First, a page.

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Young players provide energy, enthusiasm to Yankees

Clint Frazier of the Yankees celebrates his ninth-inning walk-off

Clint Frazier of the Yankees celebrates his ninth-inning walk-off three-run home run against the Brewers with his teammates at Yankee Stadium on Saturday, July 8, 2017. Photo Credit: Jim McIsaac

It can be heard almost daily in the Yankees’ clubhouse: the young talents who make so much of the news — be it Aaron Judge, Jordan Montgomery, Gary Sanchez or Clint Frazier — describing the impact and mentoring they’ve gotten from veterans such as CC Sabathia, Matt Holliday or Brett Gardner. Indeed, there is a lot of wisdom to be shared.

Sabathia, however, said no one should get the impression that the vets aren’t getting anything back.

“This is definitely a two-way street,” he said. “The young guys can and do learn from being around the veterans. That’s how baseball should be. But they bring us life. They bring us energy. The music is always playing. They are always upbeat.

“You know when I first came here, Andy [Pettitte] said I did that same thing for him. Now I get it. Watching Monty, watching Judge — I’m excited. It’s a little spark.”

“Our young players are really eager and everything is new to them, so they bring an excitement that’s helpful for guys that have been around,” Chase Headley said. “I probably don’t have exactly the same adrenaline rush about getting to the ballpark as I used to. But I think it’s back a little.”

The dynamics between veterans and up-and-coming players often aren’t that simple. It can create two camps within the clubhouse, Sabathia said, and “there can be a divide that hurts a team. And sometimes it comes together like it is here and it’s a great experience.”

Headley said there have been senior players “who treat the rookies like crap just because they can.” Sabathia said that when he was first called up as a 20-year-old to the 2001 Indians, there was no one on the roster close to his age and he got treated in a way that was tantamount to hazing.

“There’s been a conscious effort today by older players who got hazed to not want guys to feel like that,” he said. “We want them to feel welcome so they are comfortable and help the team. I’d like to think that [element] is out of the game in this generation.”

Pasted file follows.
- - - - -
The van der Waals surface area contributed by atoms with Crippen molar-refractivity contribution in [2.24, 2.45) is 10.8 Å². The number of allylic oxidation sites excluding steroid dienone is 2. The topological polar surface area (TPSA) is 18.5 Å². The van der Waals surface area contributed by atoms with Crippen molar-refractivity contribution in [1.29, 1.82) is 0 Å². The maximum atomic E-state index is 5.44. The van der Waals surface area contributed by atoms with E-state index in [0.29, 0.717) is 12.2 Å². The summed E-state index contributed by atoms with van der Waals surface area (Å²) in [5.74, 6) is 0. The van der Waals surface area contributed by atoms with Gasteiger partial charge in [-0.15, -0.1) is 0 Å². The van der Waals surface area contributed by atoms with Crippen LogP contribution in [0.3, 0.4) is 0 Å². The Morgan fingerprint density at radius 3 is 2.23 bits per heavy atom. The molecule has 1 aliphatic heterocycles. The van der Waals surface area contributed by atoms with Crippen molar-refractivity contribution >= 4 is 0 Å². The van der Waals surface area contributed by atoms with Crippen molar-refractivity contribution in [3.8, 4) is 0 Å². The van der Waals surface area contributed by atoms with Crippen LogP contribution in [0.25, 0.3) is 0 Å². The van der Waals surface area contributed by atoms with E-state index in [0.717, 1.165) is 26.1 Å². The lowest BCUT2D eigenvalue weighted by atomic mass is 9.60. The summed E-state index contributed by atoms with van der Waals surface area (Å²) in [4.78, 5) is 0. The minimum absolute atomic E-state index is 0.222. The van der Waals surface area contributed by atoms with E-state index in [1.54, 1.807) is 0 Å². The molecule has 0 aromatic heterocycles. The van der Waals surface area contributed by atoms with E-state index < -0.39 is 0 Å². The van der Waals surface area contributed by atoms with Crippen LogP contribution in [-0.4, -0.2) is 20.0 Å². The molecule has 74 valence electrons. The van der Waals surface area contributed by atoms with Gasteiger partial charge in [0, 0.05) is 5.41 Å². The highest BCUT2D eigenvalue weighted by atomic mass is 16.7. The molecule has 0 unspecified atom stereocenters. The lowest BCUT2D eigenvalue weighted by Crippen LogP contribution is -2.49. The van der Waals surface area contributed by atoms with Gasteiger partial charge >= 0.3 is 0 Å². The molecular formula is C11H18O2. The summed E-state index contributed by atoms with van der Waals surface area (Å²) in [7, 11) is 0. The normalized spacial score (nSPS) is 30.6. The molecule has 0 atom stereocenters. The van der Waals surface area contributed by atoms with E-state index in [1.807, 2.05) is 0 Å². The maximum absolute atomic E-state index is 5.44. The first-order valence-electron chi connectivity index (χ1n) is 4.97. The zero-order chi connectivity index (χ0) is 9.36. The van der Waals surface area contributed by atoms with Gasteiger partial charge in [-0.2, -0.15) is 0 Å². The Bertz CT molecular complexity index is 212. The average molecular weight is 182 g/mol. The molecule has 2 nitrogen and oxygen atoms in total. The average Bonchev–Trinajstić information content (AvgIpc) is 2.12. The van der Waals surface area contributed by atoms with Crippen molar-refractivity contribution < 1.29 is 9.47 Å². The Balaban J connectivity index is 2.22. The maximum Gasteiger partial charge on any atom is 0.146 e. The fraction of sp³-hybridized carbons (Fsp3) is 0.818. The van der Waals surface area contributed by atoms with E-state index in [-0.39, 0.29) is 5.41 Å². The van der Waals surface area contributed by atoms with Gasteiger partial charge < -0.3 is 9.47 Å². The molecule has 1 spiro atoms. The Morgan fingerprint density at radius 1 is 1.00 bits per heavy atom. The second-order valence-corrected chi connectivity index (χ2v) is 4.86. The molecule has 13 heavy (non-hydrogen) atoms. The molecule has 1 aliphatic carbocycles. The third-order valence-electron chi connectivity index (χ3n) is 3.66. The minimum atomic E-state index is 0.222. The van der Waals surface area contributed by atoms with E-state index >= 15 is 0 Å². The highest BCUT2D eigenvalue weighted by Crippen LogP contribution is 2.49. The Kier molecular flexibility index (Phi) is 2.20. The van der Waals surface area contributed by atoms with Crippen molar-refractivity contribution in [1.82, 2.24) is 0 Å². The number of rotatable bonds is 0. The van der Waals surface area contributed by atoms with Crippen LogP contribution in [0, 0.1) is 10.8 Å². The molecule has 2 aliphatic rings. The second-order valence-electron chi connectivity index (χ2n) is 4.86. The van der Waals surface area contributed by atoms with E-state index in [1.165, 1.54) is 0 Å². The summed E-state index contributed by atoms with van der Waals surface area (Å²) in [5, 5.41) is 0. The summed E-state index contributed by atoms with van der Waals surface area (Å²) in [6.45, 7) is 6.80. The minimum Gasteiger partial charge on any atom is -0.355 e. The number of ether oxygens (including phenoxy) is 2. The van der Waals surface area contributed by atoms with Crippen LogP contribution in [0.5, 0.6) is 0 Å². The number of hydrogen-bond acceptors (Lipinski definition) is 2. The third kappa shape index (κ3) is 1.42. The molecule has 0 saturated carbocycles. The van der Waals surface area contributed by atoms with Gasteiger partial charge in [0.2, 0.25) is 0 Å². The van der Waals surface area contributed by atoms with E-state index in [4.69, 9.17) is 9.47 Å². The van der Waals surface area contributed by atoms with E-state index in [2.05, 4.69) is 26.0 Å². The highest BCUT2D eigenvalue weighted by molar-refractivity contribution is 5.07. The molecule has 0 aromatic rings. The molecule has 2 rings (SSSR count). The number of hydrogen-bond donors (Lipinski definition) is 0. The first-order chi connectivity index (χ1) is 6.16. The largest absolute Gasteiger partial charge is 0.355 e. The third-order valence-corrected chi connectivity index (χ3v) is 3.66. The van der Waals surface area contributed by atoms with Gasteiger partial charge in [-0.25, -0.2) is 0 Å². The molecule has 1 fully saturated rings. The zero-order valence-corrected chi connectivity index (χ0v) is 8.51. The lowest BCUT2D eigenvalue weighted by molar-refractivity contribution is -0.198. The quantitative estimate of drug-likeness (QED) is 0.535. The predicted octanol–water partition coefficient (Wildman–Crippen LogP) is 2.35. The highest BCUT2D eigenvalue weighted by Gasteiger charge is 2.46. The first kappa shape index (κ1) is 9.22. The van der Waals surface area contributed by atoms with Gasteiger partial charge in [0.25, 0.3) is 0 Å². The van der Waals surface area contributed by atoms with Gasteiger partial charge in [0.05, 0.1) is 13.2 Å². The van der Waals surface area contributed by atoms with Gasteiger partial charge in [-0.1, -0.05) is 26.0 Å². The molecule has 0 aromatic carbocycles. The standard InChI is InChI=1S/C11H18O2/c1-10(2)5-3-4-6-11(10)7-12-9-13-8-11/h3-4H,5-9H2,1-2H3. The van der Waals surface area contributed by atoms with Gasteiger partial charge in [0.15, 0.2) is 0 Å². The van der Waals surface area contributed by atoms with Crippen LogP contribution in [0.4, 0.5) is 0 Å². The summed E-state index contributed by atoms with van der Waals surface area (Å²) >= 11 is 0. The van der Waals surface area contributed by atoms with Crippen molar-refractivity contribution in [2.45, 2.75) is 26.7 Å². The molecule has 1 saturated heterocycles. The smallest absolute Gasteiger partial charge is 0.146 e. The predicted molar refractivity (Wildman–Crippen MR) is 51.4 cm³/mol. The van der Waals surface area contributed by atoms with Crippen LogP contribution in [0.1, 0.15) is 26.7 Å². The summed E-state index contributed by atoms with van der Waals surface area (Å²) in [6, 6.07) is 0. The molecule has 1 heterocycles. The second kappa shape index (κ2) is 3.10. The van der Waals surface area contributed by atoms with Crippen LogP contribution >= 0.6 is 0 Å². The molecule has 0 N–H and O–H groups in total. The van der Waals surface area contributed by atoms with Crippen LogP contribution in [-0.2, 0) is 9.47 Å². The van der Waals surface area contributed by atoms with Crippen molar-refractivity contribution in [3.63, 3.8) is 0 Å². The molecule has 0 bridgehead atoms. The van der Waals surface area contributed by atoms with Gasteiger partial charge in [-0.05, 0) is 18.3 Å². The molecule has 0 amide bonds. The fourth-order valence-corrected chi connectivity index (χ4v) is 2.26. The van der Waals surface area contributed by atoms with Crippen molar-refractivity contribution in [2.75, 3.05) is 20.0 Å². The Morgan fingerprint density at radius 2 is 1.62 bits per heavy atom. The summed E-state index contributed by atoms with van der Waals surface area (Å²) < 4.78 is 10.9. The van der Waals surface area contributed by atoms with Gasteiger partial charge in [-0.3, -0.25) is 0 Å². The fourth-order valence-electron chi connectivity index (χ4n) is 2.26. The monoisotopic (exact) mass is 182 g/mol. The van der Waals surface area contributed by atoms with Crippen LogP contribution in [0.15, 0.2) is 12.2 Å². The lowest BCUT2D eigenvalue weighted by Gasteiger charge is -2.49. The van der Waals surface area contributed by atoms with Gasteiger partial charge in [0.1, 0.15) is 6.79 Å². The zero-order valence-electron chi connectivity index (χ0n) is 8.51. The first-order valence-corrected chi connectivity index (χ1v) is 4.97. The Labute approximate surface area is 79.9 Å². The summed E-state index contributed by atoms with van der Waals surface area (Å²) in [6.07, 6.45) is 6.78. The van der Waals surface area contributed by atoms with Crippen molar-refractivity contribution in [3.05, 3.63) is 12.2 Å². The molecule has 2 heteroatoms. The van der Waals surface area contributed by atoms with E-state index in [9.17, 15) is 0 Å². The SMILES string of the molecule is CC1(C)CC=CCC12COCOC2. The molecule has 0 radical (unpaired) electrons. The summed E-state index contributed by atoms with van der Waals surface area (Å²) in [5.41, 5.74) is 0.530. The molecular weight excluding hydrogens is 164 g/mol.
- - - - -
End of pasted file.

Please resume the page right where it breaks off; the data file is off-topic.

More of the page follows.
Headley remembers that when the Yankees acquired him in 2014, the roster was laden with longtime veterans, many much older than what he is now (33). The team was far more buttoned down and laced up. He said these Yankees have fun every day.

“We’re on them about all the different shoes they’re wearing and they’re trying to get us out of the dinosaur age and wear hipper clothing,” he said. “And it’s coming from a good place. It’s mutually beneficial.”

Said Gardner, “There’s no way that you can watch Aaron Judge do things that no one does — hit a ball that hard or that far — and not have a good time doing it.”

While the influence of the Yankees’ elder statesmen is more likely to show up in obvious ways during a game — how Montgomery attacks a hitter’s weaknesses or how Frazier approaches an at-bat — the return for the veterans shows up in more subtle ways.

“They bring a lot of energy. It’s not just in the clubhouse or at BP, but it’s there on the field in games,” Gardner said. “The energy and enthusiasm they play with? It can’t help but rub off on us guys and work to our benefit.”



The Yankees’ 25-man roster as of Friday, with an average age of 27.7, had five players under 25 and six over 30:


Clint Frazier, 22

Tyler Wade ,22

Luis Severino, 23

Jonathan Holder, 24

Jordan Montgomery, 24


Matt Holliday, 37

CC Sabathia, 36

Chase Headley, 33

Brett Gardner, 33

Jacoby Ellsbury, 33

Tyler Clippard, 33

New York Sports